Why Creative is Paramount for This Year’s Holiday Ads
Advertising endured a brutal blow in the first half of 2020 as Covid-19 slashed CPMs and isolated shoppers in their homes. But the ad market is recovering, shoppers are embracing digital channels to an unprecedented degree, and the holidays offer brands a final chance to capitalize on a tough year.
Brian Bowman, founder and CEO of Customer Acquisition, shared with Street Fight his reflections on advertising in the year of Covid-19 and how brands can capitalize in Q4.
How have advertising costs developed since the start of the Covid-19 pandemic?
At the start of the Covid-19 pandemic in March, advertisers across verticals pulled back, effectively crashing CPMs globally. Travel, retail, and other services businesses reduced ad spend because people couldn’t travel or go out. However, this posed an opportunity for businesses that could benefit from advertising to people staying at home and using entertainment, gaming, and e-commerce apps.While there were additional peaks and valleys in CPMs through spring and summer, the ad market appeared to fully recover in mid-August. In fact, we’re also now seeing some spikes in CPMs as the US election closes in.
How do you expect CPMs to change in the next couple of months based on past trends?
Q4 and particularly the week surrounding Black Friday and Cyber Monday typically see advertising CPMs spike by 30-49%. The competition for quality inventory is fierce. We’ve also seen that Facebook ads, in particular, spike in price during Q4 because advertisers find it to be such an effective channel for new customer acquisition during the holidays. The good news is that costs do eventually drop, typically starting from December 26. So advertisers can enjoy some of the most efficient CPMs of the year from December 26 through to Valentine’s Day on February 14, 2021.
What challenges does this year’s holiday season uniquely present due to Covid?
Over the past several years, the percentage of holiday advertising dollars have shifted somewhat from TV to other platforms, and particularly to mobile. But this may be the first year that e-commerce apps are a primary means for consumers to do their holiday gift shopping instead of in-person shopping at stores and malls. We expect more pressure on e-commerce, and this may pose uniquely high CPMs and more competition in the market than past years. In particular, there’s typically an advertising surge around the last day of shipping, but this may start sooner this year as consumers worry about shipping reliability. Marketers will likely front-load a lot of their spend. That said, it’s an uncertain time and hard to predict what will happen even a week from now.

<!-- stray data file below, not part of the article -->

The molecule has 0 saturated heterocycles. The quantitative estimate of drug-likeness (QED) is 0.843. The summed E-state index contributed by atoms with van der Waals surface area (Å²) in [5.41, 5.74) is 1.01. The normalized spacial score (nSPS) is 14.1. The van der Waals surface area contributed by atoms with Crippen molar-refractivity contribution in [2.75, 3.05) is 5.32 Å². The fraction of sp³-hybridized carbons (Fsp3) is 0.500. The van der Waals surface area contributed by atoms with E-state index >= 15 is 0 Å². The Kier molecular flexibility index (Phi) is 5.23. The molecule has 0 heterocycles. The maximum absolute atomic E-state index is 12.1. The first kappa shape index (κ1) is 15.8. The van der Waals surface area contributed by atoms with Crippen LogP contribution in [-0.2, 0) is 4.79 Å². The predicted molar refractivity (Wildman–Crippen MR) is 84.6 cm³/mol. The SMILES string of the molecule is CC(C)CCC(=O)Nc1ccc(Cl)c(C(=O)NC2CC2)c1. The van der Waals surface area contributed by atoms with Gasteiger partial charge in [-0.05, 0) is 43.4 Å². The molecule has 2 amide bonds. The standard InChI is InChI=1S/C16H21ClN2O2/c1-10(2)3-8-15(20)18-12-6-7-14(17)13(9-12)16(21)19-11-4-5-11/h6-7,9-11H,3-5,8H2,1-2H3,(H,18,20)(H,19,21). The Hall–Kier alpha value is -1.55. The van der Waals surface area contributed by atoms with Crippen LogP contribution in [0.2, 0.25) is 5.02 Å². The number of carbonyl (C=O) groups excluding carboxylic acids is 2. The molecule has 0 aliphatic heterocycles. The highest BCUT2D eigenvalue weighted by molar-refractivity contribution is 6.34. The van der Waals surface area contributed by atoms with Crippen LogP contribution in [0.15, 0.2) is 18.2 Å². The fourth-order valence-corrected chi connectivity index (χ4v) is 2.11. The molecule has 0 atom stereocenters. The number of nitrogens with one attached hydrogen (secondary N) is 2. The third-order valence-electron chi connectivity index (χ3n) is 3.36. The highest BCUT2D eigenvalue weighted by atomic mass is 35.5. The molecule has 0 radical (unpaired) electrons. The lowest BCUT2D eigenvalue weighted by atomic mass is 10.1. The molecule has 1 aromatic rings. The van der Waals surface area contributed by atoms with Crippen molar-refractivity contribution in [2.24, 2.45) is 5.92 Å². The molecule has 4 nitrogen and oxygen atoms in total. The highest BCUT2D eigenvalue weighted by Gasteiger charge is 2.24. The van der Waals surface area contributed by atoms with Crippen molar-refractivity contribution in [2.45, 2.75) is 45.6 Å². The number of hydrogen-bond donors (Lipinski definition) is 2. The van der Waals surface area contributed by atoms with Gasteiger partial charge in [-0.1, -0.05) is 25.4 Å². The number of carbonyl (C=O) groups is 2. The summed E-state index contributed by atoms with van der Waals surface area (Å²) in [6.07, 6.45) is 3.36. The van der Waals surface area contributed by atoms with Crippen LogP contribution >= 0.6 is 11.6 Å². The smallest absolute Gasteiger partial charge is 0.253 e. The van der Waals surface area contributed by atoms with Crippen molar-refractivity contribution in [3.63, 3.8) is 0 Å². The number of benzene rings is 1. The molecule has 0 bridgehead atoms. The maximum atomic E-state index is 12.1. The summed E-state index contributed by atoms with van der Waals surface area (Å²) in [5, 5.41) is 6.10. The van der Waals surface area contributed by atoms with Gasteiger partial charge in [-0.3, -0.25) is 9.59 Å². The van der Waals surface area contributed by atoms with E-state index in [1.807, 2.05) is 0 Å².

How will the most nimble brands prepare?
When marketers are all using the same platforms and automation tools to bid and compete against each other this holiday season (like with Facebook Automated App Ads and Google App Campaigns), the key differentiator will be ad creative. Preparing an arsenal of high-performing creative will be critical to advertisers in order to keep costs down and be effective this year. Brands should start soon, now, and plan to have more frequent creative refreshes to fight creative fatigue and drive conversions. Also, brands should develop holiday-themed creative to increase relevance scores. This can help reduce some of the higher costs of holiday ads.
What technologies will drive successful advertising strategy through December?
Since Apple has delayed the depreciation of the iOS Users’ Identifier for Advertisers (IDFA), a feature that allows for targeted mobile advertising, until 2021, we’re expecting no material change in advertising technologies through this December. It should be business as usual for advertisers using key platforms like Facebook Ads and Google Ads to reach consumers this holiday season.